Common surgical techniques for knee OA have included ‘wash-out’, realignment (altering the biomechanics of the knee) or partial / complete joint replacement. Wash out was previously a common treatment for OA in the UK, involving arthroscopic (keyhole) surgery to clean out any debris inside the knee. However, recent evidence suggests it is ineffective for generalised knee OA. Realignment procedures (such as a tibial osteotomy) can improve the function of the knee for some patients with OA in specific areas of the knee. However, for many patients with advanced knee OA, total knee replacement (TKR) is the only viable surgical option.
For patients in whom pain is severe and physical demands on the knee are not high, TKR can produce high levels of patient satisfaction. However, for the younger and generally more active patients, the physical limitations of a replaced knee are a major issue. Joint replacement is, of course, major surgery.
Knees are not simple joints to replace. If we compare knees to hips, the hip is a ball and socket joint and, in general, a replaced hip more closely matches the function of the original joint than a replaced knee. Generally, a replaced knee (modified hinge joint) is more difficult to match the function of the original joint. As a replaced knee joint won’t be as functional as the original knee, you ideally want to avoid your OA patients having a knee replacement before they are at least 60 years old, as joint replacement in younger patients greatly increases the chance of an early revision (re-do replacement). Revision surgery can be challenging, does not generally yield functional results as good as the first replacement, and comes with a risk to both mobility and the limb in the future.
There are a significant number of OA patients on waiting lists for knee surgery, possibly having already been waiting for a year or more. This wait has been worsened by the COVID-19 pandemic. Increased waiting time is likely to have a negative effect both physically and psychologically. Reduced physical conditioning pre-surgery increases the risk of surgical complications.
Which brings us to Arthrosamid. I believe there are three types of OA patients who will be suitable for a non-biodegradable, single-dose injection and who might find this treatment beneficial. Firstly, there are those active potentially younger patients who might want to postpone (or avoid) a TKR. If we, as clinicians, can provide sustained pain relief and get a patient to 60 before a knee replacement, then they will have more years with a functional knee and they also get the benefit that the replaced knee will not have to last as long — thus reducing the possibility of requiring revision surgery.
Secondly, there are patients who require TKR and are on a waiting list for surgery. If they had access to an Arthrosamid injection, this could well give them a year or two of pain relief benefit so they could more easily stay fit, have a better quality of life, and be a better surgical candidate when the time comes for their replacement.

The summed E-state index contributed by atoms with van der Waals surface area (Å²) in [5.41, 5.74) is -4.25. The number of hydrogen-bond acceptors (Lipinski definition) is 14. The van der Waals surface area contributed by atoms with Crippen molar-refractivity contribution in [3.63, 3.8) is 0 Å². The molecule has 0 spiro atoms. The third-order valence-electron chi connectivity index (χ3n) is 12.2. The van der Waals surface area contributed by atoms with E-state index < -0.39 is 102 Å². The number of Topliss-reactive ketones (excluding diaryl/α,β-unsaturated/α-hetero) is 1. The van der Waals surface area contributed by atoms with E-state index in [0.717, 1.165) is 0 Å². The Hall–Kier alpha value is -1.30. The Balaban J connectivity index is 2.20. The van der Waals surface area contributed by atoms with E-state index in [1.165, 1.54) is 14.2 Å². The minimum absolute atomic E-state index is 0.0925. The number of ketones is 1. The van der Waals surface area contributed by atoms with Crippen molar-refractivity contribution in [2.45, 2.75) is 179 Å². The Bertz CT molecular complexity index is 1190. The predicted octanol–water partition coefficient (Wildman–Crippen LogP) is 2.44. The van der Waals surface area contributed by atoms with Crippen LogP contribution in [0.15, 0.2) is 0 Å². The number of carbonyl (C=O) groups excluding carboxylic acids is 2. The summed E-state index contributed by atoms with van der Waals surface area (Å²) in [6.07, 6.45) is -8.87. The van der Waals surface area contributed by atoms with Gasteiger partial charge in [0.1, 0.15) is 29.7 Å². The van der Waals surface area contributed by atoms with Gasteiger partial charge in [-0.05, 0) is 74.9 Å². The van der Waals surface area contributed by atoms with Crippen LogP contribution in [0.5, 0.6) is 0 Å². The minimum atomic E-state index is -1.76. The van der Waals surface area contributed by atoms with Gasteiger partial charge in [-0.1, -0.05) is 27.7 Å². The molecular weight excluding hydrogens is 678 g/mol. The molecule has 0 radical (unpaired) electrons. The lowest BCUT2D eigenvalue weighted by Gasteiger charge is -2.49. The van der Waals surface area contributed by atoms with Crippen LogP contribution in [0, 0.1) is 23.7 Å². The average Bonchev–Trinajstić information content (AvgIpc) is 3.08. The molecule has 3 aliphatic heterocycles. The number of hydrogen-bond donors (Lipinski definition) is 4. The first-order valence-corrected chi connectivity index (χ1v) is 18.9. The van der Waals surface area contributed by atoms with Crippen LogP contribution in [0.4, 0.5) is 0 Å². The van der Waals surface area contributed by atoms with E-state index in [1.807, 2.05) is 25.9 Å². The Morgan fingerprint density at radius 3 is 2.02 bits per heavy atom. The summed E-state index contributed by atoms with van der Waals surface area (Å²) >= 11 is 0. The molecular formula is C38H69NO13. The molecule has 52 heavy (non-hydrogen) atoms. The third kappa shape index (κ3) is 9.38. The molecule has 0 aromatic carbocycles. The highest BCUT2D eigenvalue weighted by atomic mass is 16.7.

Thirdly, there are those advanced OA patients for whom a replacement is not viable and who are not suitable candidates for surgery; perhaps they have a poor anesthetic risk, or they have medical comorbidities. They’ve exhausted all available treatment options and they’re looking for something else to help reduce their knee pain. Despite the options available to us as clinicians, it is evident that there are OA patients for whom standard treatments are ineffective — and whom Arthrosamid could help.
Arthrosamid is unique amongst current treatment options in terms of the long-term and sustained benefits it provides OA patients. It provides cushioning to the knees that is more permanent than what is currently available. That said, this is a novel treatment and, inevitably, there will be concerns about what it does to your body. A prudent practitioner will only use a new treatment when there's no other option — and typically in those patients displaying the worst symptoms. I anticipate that we will use Arthrosamid in those OA patients who have had education, analgesia, and physiotherapy, they've done what they can to control their weight, and they’ve either had, considered or can't have a cortisone or a viscosupplement injection, and have considered PRP. As we wait to learn more about the safety profile of this medical device, you would expect a clinician to have administered other treatments before they opt for Arthrosamid. Of course, no treatment is without risk and benefit so side effects and available data should always be reviewed — but Arthrosamid shows promise.
There is a definite treatment escalation in knee OA, with conservative, medical, and surgical options available. Arthrosamid provides a bridge between medical intervention and surgery — allowing us clinicians to potentially either delay or avoid TKR for our OA patients. My view is that Arthrosamid fills an obvious gap within current treatment options and offers certain groups of patients an effective alternative to the currently available therapies. It is a definite case of right patient, right place, right treatment.